Thursday, 10 April 2014

I went to school for wrong reasons — Tuku

HARARE - Music superstar Oliver ‘Tuku’ Mtukudzi bemoans the time he wasted pursuing academic studies that he had no passion for.

The 62 year old internationally recognised music icon who has just returned from a three-month world tour believes he could have achieved a lot more if he had taken music seriously from a tender age.

Tuku made the remarks on Wednesday during the tour of his Norton-based Pakare Paye Arts Centre by Sports, Arts and Culture minister Andrew Langa.

“I built this arts centre in 2003 to fight most parents’ attitude towards arts,” said Tuku.

“Art is considered as a loafer’s job by society that is why children are forced to spend time pursuing academics instead of developing the talents they are good at.”

The Sarawoga singer now realises that he went to school for the wrong reasons.

“I wasted a lot of time pursuing academics just like some university graduates who end up being employed by artistes to display posters on the streets,” said the Bvuma hit-maker who added that the purpose of education should be to enhance talents inherent in children.

I went to school for wrong reasons — Tuku
The award-winning musician who has been in the music business for over four decades wants Pakare Paye Arts Centre to inspire young artistes.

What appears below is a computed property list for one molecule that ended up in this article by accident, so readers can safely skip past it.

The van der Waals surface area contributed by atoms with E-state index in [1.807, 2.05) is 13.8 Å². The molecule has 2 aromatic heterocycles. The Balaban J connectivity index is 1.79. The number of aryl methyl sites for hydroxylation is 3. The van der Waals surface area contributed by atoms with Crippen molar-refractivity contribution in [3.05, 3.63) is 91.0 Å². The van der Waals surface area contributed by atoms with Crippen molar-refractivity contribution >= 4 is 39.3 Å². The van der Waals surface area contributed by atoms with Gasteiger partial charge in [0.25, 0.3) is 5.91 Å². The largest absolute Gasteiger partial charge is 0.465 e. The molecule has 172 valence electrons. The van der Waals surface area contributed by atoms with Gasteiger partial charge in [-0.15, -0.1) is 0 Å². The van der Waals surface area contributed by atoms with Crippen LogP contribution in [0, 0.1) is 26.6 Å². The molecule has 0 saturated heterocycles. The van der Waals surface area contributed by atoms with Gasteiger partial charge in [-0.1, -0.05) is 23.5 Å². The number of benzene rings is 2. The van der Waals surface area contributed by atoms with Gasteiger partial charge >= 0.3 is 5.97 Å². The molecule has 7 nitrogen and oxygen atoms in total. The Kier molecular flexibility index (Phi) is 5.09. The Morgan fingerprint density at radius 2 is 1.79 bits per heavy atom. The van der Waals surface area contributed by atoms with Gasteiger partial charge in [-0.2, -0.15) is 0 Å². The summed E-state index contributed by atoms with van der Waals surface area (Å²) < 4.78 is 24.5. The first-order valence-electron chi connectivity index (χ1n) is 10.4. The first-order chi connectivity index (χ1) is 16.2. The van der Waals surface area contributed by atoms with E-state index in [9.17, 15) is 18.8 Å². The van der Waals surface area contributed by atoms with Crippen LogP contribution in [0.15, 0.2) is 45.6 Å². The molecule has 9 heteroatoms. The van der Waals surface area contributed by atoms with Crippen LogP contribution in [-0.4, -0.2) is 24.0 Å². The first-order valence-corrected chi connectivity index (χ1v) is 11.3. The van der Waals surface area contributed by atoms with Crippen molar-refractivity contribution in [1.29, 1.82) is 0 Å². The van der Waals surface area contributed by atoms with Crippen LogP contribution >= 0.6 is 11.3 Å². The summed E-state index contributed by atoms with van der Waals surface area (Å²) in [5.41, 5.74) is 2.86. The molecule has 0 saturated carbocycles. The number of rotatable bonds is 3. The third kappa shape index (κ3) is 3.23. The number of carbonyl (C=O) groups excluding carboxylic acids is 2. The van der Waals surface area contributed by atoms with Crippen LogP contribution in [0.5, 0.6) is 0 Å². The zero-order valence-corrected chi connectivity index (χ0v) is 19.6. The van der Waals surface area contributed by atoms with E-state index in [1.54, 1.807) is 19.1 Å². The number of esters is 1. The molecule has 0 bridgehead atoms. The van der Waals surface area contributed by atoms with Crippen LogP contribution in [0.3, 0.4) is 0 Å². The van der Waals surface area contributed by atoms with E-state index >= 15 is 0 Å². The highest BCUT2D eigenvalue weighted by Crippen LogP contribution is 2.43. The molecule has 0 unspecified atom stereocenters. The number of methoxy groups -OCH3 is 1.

“I hope it will go a long way in helping youngsters to follow their hearts. The moment one becomes an artiste he also becomes a business person. Society should understand that one can make a living through arts,” he said.

Tuku told Langa that he is single-handedly financing the construction of the Norton-based arts centre.

“I am building this centre on my own. I didn’t receive even a single cent from anyone. The centre is far from being complete but I hope it will go a long way in helping youngsters to follow their hearts.”

Langa, who is the first minister to take charge of the new Sports, Arts and Culture ministry, said Tuku is a living proof of what a professional approach to the arts can achieve.

“The government appreciates very much what you are doing. You have managed to transform yourself from being a mere entertainer to a businessperson,” said the minister.

The Insiza North legislator conceded that the government has not fully played its part in facilitating arts development in the country.

“As government I must admit that we have not done much to help artists but I can say we are going to help you in sourcing funds you need to complete the centre. We are going to engage the corporate world to assist you,”he said.

Apart from Tuku’s Pakare Paye Arts Centre, Langa, who was in the company of National Arts Council of Zimbabwe Elvas Mari, also toured Murehwa Cultural Centre that was established in 1984.

Though the Murehwa facility was supposed to be the first of many such district cultural centres, it has remained the only one three decades on.

“We are negotiating with the Chinese government to build a big cultural centre in Harare but before we embark on that one, we have to refurbish the one we have here in Murewa.Centres of this nature keep our culture as Zimbabweans intact,” he said.

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